Task Force Finds Improvement in Sexual Assault Response
By Samantha L. Quigley
American Forces Press Service
WASHINGTON, Dec. 7, 2009 The Defense Department has made progress in improving its response to the needs of sexual assault victims, but needs to do more, a special task force has determined.
The Defense Task Force on Sexual Assault in the Military Services has turned its report over to Defense Secretary Robert M. Gates for review.
But while noting progress, the congressionally mandated report also called for the department to do more to address the spectrum of sexual assault prevention and response.
“Our recommendations highlight the need for institutional change to more effectively prevent sexual assault and address related issues,” said Louis Iasiello, the task force co-chair. “Doing so is not only ethically and morally correct, but also essential to military readiness – all the more critical at this time.”
The first recommendation the task force made regarding the Defense Department’s Sexual Awareness Prevention and Response Office was to elevate its oversight to the deputy secretary of defense until the program meets established institutional goals.
Among other recommendations are changing the budgeting process to overcome inconsistent funding among the services, strengthening the policy and oversight functions of the office, and conducting more rigorous oversight of military service training programs.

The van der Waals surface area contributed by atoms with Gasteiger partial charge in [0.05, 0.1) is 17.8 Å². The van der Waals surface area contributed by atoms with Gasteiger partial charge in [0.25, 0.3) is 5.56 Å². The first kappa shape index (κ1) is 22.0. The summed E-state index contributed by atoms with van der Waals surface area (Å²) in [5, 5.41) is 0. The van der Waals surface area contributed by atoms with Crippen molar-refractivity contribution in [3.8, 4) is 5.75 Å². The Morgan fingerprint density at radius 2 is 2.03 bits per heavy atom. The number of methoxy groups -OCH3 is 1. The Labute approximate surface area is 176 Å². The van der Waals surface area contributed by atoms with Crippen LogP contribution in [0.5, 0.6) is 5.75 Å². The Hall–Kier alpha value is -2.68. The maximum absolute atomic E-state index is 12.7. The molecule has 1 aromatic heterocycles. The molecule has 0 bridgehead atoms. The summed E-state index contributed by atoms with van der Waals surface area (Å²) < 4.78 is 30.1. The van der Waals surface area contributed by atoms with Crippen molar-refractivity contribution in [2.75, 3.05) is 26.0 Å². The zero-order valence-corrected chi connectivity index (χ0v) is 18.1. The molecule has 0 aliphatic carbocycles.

The task force also recommended that Congress consider some permanent changes, including:
-- Ensuring servicemembers who report they were sexually assaulted are provided the assistance of a nationally certified victim advocate;
-- Ensuring victims understand their rights, including the opportunity to consult with legal counsel, to minimize confusion during the investigation process;
-- Improving medical care for victims of sexual assault, particularly in deployed areas;
-- Ensuring gender-appropriate care for male victims; and
-- Informing victims and servicemembers of disciplinary actions related to sexual assault.
All of the task force’s suggestions were based on the assessment of data collected from 60 sites around the world over 15 months. The task force spoke to more than 3,500 people, including active-duty and reserve-component victims of sexual assault and other military personnel. The task force members also spoke to general court-martial convening authorities, legal and investigative officials, senior policy officials, sexual assault response coordinators and victim advocates.
Gates has 90 days to review and comment on the report before submitting it to Congress.